Just in time for summer, a federal court ruling in Manhattan should remind small-business owners to tread carefully when using unpaid interns.
In mid-June, the U.S. District Court for the Southern District of New York ruled [PDF] that Fox Searchlight Pictures violated state and federal labor laws when it did not pay interns who worked during the filming and production of Black Swan.
The court ruled that the interns did mostly menial tasks that paid employees could have done and received little in return for their efforts. This gave the company an “immediate advantage.”
“The benefits they [the interns] may have received — such as knowledge of how a production or accounting office functions or references for future jobs — are the results of simply having worked as any other employee works, not of internships designed to be uniquely educational to the interns and of little utility to the employer,” wrote U.S. District Judge William H. Pauley III.
According to attorneys who have closely followed this case, the only benefit small-business owners should receive from unpaid internships is altruism.
“A true internship is going to be some work for the small-business owner. It’s a teaching experience: You have to take some time out of your schedule to teach, mentor, and closely supervise this individual,” says Elizabeth Milito, senior executive counsel for the National Federation of Independent Business. “It’s not meant to be a way to get cheap labor.”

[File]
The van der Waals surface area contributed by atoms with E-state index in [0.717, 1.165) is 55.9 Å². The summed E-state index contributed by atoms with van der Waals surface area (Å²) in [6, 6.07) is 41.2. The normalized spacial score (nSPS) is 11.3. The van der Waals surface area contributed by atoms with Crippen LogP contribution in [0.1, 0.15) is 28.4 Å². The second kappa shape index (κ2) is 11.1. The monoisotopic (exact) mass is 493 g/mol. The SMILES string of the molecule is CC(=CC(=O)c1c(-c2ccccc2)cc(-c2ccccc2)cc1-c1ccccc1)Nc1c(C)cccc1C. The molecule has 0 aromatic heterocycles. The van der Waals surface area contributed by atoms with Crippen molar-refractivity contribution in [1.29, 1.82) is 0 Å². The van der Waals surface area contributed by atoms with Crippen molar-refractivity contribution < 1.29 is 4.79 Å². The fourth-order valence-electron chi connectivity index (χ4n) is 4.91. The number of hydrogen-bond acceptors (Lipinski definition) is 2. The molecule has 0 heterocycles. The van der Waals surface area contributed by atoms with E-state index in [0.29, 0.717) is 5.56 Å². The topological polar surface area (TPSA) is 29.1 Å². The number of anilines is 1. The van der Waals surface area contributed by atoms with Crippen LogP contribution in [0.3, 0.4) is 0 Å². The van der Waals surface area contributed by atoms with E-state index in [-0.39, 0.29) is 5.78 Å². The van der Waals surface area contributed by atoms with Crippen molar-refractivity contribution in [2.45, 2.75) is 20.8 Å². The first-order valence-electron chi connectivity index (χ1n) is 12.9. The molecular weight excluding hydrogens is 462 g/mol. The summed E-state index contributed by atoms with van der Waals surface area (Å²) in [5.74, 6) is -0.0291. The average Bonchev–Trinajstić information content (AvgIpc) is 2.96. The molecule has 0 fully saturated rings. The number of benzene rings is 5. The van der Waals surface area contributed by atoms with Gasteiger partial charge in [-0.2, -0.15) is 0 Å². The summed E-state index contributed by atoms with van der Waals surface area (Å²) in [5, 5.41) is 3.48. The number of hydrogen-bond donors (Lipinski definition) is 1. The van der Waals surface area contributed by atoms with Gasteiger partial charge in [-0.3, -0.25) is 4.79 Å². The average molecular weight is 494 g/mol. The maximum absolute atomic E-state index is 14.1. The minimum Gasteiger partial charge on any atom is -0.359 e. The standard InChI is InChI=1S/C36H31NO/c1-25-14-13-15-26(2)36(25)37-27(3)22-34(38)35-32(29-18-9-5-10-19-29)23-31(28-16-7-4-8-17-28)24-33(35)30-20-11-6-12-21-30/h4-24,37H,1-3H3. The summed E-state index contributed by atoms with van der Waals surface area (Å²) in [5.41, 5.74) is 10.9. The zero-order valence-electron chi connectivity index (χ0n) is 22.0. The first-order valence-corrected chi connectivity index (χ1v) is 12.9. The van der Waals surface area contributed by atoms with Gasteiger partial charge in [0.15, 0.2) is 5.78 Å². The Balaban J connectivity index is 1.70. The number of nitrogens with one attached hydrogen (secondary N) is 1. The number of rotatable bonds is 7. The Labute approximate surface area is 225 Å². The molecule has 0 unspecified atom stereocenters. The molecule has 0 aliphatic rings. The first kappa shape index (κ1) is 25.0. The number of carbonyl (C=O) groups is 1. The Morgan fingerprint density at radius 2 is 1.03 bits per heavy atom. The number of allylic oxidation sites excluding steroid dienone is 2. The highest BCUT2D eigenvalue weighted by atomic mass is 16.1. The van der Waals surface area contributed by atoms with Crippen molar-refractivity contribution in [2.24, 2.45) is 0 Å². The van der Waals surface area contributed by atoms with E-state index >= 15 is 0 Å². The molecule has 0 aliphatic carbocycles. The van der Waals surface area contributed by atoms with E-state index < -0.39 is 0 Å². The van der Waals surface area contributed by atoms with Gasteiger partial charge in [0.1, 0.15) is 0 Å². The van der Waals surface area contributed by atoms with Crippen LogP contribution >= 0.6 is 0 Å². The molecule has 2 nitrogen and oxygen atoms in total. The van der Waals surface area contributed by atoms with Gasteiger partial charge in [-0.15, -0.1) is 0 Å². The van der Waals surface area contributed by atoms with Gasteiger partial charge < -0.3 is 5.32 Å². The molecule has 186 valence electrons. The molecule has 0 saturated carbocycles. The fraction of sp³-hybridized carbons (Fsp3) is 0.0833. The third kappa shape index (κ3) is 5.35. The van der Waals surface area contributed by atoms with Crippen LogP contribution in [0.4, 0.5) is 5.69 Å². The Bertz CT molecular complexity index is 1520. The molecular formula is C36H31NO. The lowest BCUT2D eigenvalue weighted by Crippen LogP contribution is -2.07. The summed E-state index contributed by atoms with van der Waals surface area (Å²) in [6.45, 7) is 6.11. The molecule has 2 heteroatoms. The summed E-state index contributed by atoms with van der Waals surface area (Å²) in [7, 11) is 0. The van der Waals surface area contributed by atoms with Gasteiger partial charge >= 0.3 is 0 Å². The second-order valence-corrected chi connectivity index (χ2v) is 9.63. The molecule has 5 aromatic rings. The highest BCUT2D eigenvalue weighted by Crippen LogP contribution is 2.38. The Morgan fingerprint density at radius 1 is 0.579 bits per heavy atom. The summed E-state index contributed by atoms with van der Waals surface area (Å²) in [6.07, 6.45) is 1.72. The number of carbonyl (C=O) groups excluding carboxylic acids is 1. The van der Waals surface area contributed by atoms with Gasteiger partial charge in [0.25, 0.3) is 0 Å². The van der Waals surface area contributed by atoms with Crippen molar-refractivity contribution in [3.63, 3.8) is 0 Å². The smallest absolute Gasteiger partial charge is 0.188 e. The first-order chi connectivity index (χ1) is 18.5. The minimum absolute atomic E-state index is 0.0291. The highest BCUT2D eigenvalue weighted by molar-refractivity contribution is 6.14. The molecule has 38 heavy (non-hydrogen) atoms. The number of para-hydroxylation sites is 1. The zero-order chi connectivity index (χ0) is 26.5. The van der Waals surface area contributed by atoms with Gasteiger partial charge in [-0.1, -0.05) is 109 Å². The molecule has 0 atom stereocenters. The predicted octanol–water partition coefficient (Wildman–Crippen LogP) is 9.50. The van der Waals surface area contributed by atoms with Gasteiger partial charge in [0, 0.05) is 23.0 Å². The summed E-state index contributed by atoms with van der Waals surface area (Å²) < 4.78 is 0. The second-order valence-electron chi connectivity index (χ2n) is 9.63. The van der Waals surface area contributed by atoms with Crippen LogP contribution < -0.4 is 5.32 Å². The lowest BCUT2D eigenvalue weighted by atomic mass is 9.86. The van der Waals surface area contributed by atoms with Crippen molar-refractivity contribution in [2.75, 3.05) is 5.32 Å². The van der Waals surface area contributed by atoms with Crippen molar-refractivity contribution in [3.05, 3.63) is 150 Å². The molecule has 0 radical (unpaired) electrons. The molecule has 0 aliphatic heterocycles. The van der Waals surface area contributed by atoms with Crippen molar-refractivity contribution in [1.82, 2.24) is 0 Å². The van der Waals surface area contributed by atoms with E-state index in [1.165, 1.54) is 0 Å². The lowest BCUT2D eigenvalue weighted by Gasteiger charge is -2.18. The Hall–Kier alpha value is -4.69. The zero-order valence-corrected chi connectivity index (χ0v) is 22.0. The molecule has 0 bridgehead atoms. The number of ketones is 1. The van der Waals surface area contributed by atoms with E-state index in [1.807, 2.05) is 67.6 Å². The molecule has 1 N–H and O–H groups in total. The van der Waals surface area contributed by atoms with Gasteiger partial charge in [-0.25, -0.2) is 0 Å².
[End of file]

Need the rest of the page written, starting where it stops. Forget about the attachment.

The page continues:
Pauley largely based his decision on the six criteria developed by U.S. Department of Labor to govern the setup between employers and interns. To comply with these rules, unpaid internships must, among other things, include the kind of training that would occur in an educational setting, benefit the intern, and not displace a current employee.
Are You in Compliance?
For small-business owners contemplating whether to enlist interns, the key takeaway from this case is “benefits.” This means the interns walk away not only with a strong reference and a new line on their resumes, but also real experience. “The company needs to look at itself as an extension of a college,” says Barbara Lee, counsel at Edwards Wildman Palmer. “The company should be doing it for charitable purposes, not to help the business.”
The easiest way to make sure your intern program is in compliance is to pay your interns in accordance with minimum wage laws. Another is to work with the interns’ schools to set up a program that ensures they will receive academic credit for their time with your business. They may need to write a paper, and you may need to fill out some paperwork and meet other requirements.
As for the work itself, consider setting them up with special projects. For example, have them work with other staffers to develop an employee handbook or closely shadow an employee who is scouting a new location for your business.
“Look at what you are asking this person to do day to day,” suggests Nancy Barnes, a partner at Thompson Hine.
The interns in the Fox Searchlight case claimed they were relegated to taking out trash, answering phones, and making travel plans for others. If the only tasks your interns handle would be fit for a secretary, you should be paying them or rethinking your intern program altogether.
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